Hey guys... I put this together for some friends and another board that I'm on. I know that there are tons of great photographers here, but I figured that I'd post it here to help out any newcomers... This tutorial assumes you have a DSLR and starts you in Manual mode. I shoot Canon and wrote it for Canon users, but the buttons should be pretty universal. This is by no means they only way to shoot or think about photography, but I think it represents a clear explanation of the three major factors that determine exposure. Please excuse the diagrams... I had few resources when I put it together and didn't even have those files on my computer. I'll upload the original diagrams on Monday from my work machine.
If you are reading this, chances are you just got a new camera, but I bet you didnít realize that you already owned the most advanced and sophisticated camera and lens combination available, the human brain and eyes. As you look around the room or even at this written text, your eyes (the human version of the lens) are constantly adjusting the zoom, focus and aperture to read and see. The brain then takes that information, processes it and applies adjustments so that everything is understood and colors are correct (our own version photoshop). Have you ever looked at a sunset and marveled at how perfect the colors where and then tried to take a picture and the result didnít look as good as what your eye saw? The reason for that is that your eyes and brain are constantly making adjustments so that every color looks perfect. When you look at the orange sky, your pupil dilates to let the perfect amount of light in to recognize the best orange. As your gaze moves to the ocean, it readjusts so that you get the best blue color. When taking a picture, you can only dial in one set of adjustments to capture the entire scene. You might dial in the perfect settings to capture the blue, but then everything else might be lighter than you like, or if you dial in settings to capture the orange perfectly, then the blue might end up being too dark, or almost even black. You have to find a best fit, compromise to get all of the colors to match as closely as possible. The wider the range from dark colors to light colors, the more compromise you have to make.
In its simplest terms, Photography is the capture of light on a light sensitive paper or sensor. In order to properly expose the scene that you are trying to photograph, there are three variables that can be adjusted: ISO, Aperture, and Shutter Speed. While making changes to each of these affects the amount of light captured, each one has its own characteristics, advantages and disadvantages that come along with those adjustments. In order to properly expose the scene, you must balance how much light each one is allowing to reach the film or sensor. Iíll outline each one along with its positives and negatives.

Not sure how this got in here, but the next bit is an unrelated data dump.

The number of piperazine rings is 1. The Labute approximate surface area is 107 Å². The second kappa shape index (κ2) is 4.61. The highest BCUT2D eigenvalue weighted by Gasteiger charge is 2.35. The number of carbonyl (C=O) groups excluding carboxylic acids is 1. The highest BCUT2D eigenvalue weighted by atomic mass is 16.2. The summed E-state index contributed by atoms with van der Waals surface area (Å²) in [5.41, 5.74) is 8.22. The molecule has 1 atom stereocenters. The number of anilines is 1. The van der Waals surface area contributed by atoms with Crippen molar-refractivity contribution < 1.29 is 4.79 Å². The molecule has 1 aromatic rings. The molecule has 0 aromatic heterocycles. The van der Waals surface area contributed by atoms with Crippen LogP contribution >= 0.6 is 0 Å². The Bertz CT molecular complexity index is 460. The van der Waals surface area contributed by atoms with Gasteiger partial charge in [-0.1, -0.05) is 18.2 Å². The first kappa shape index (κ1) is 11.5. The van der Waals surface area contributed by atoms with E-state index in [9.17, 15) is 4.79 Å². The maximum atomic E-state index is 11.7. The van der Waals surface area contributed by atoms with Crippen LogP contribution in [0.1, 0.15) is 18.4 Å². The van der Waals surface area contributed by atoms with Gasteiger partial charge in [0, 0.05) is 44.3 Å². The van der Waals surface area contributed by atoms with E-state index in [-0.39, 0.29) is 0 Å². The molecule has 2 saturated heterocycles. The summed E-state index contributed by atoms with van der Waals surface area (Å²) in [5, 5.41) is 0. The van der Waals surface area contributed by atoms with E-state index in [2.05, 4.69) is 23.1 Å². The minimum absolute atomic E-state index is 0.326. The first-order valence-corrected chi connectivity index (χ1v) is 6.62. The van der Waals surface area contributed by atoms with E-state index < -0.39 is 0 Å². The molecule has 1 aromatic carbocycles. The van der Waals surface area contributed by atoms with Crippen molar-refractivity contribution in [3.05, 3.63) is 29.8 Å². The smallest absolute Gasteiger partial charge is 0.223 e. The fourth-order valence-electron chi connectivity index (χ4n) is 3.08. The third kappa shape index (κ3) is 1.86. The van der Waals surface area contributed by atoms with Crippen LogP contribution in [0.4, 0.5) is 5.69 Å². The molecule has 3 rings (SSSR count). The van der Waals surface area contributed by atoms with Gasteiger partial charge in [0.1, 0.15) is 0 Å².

Shutter Speed is the measurement of the amount of time used to expose the picture. It is probably the easiest aspect to grasp, so weíll cover it first. When you press the shutter button on your camera, the mirror that is directing the light through the lens and up to your eye in the viewfinder, flips up and a metal curtain lifts up (or sideways or rotates, the direction doesnít really matter) and out of the way allowing what youíve seen in the viewfinder to reach the film or sensor and create a picture. The curtain then comes down and the capture is finished. The amount of time that the curtain is up, allowing light to hit the film, is the shutter speed. It can range from 30 seconds to 1/8000th of a second (in some professional model cameras). The longer the shutter is open, the more light gets in, so in a dark situation, youíll need a longer exposure. Letís imagine that we want to take a picture of something moving fast, like a bird in flight, and it is a sunny day. We could use a very fast shutter speed, 1/1000th of a second for example, to freeze the bird in mid-air and perhaps even in the midst of it flapping its wings. Now, letís imagine that we want to take a picture of a potted plant on the window sill, but its dark in the room. We can either turn a light on or we can use a slow shutter speed (think longer amount of time) to capture the picture. This might seem like a viable option, but youíll quickly realize that as hard as you try to be steady, if you use a slow shutter speed, your hands will shake and it will produce a blurry image. This is a situation where you might need a tri-podÖ or you can adjust your Aperture or ISO, allowing you to use a faster shutter speed? Using a tripod mounted camera with a slow shutter speed works for stationary objects, but if you are going to shoot people, even people sitting still, youíll need to use a faster shutter speed.